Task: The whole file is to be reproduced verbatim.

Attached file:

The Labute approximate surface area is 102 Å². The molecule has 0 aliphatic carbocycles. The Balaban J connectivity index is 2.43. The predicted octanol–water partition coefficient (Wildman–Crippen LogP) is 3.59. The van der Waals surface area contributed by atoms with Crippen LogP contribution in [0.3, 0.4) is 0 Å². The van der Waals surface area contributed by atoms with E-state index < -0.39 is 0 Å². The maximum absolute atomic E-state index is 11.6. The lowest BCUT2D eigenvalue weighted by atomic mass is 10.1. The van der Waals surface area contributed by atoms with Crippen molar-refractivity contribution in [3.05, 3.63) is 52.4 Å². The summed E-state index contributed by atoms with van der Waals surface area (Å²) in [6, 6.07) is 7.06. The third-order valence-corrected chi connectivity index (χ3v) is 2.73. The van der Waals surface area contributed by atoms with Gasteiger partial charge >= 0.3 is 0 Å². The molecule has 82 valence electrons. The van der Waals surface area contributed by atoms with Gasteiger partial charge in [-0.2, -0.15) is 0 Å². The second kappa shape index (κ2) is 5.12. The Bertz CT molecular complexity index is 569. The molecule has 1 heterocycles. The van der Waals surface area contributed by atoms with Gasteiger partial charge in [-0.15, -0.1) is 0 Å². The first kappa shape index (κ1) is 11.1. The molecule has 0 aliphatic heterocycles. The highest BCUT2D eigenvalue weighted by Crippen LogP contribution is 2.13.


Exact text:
The Labute approximate surface area is 102 Å². The molecule has 0 aliphatic carbocycles. The Balaban J connectivity index is 2.43. The predicted octanol–water partition coefficient (Wildman–Crippen LogP) is 3.59. The van der Waals surface area contributed by atoms with Crippen LogP contribution in [0.3, 0.4) is 0 Å². The van der Waals surface area contributed by atoms with E-state index < -0.39 is 0 Å². The maximum absolute atomic E-state index is 11.6. The lowest BCUT2D eigenvalue weighted by atomic mass is 10.1. The van der Waals surface area contributed by atoms with Crippen molar-refractivity contribution in [3.05, 3.63) is 52.4 Å². The summed E-state index contributed by atoms with van der Waals surface area (Å²) in [6, 6.07) is 7.06. The third-order valence-corrected chi connectivity index (χ3v) is 2.73. The van der Waals surface area contributed by atoms with Gasteiger partial charge >= 0.3 is 0 Å². The molecule has 82 valence electrons. The van der Waals surface area contributed by atoms with Gasteiger partial charge in [-0.2, -0.15) is 0 Å². The second kappa shape index (κ2) is 5.12. The Bertz CT molecular complexity index is 569. The molecule has 1 heterocycles. The van der Waals surface area contributed by atoms with Gasteiger partial charge in [-0.15, -0.1) is 0 Å². The first kappa shape index (κ1) is 11.1. The molecule has 0 aliphatic heterocycles. The highest BCUT2D eigenvalue weighted by Crippen LogP contribution is 2.13.